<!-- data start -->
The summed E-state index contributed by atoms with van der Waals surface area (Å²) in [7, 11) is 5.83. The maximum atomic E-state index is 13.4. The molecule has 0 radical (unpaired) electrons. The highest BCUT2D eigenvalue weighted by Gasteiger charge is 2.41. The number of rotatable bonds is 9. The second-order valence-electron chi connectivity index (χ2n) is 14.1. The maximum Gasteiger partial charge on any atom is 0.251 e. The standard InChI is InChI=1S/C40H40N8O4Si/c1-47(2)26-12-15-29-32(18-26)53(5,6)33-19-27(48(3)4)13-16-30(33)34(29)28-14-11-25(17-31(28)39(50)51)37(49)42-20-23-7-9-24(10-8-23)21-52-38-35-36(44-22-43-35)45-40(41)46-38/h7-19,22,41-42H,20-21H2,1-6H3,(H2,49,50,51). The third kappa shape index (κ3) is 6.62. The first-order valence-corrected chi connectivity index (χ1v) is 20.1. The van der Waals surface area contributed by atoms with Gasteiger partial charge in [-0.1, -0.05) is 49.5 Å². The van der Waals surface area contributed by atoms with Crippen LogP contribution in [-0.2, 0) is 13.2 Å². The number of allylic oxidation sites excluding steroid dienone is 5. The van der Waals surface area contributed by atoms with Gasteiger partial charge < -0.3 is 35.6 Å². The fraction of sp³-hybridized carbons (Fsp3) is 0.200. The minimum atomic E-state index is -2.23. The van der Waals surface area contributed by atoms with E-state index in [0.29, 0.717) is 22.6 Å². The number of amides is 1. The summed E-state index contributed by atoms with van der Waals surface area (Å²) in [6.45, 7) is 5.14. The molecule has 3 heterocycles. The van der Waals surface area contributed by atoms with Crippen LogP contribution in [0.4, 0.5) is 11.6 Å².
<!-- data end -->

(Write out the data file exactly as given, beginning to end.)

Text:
The summed E-state index contributed by atoms with van der Waals surface area (Å²) in [7, 11) is 5.83. The maximum atomic E-state index is 13.4. The molecule has 0 radical (unpaired) electrons. The highest BCUT2D eigenvalue weighted by Gasteiger charge is 2.41. The number of rotatable bonds is 9. The second-order valence-electron chi connectivity index (χ2n) is 14.1. The maximum Gasteiger partial charge on any atom is 0.251 e. The standard InChI is InChI=1S/C40H40N8O4Si/c1-47(2)26-12-15-29-32(18-26)53(5,6)33-19-27(48(3)4)13-16-30(33)34(29)28-14-11-25(17-31(28)39(50)51)37(49)42-20-23-7-9-24(10-8-23)21-52-38-35-36(44-22-43-35)45-40(41)46-38/h7-19,22,41-42H,20-21H2,1-6H3,(H2,49,50,51). The third kappa shape index (κ3) is 6.62. The first-order valence-corrected chi connectivity index (χ1v) is 20.1. The van der Waals surface area contributed by atoms with Gasteiger partial charge in [-0.1, -0.05) is 49.5 Å². The van der Waals surface area contributed by atoms with Crippen LogP contribution in [-0.2, 0) is 13.2 Å². The number of allylic oxidation sites excluding steroid dienone is 5. The van der Waals surface area contributed by atoms with Gasteiger partial charge < -0.3 is 35.6 Å². The fraction of sp³-hybridized carbons (Fsp3) is 0.200. The minimum atomic E-state index is -2.23. The van der Waals surface area contributed by atoms with E-state index in [0.29, 0.717) is 22.6 Å². The number of amides is 1. The summed E-state index contributed by atoms with van der Waals surface area (Å²) in [6.45, 7) is 5.14. The molecule has 3 heterocycles. The van der Waals surface area contributed by atoms with Crippen LogP contribution in [0.4, 0.5) is 11.6 Å².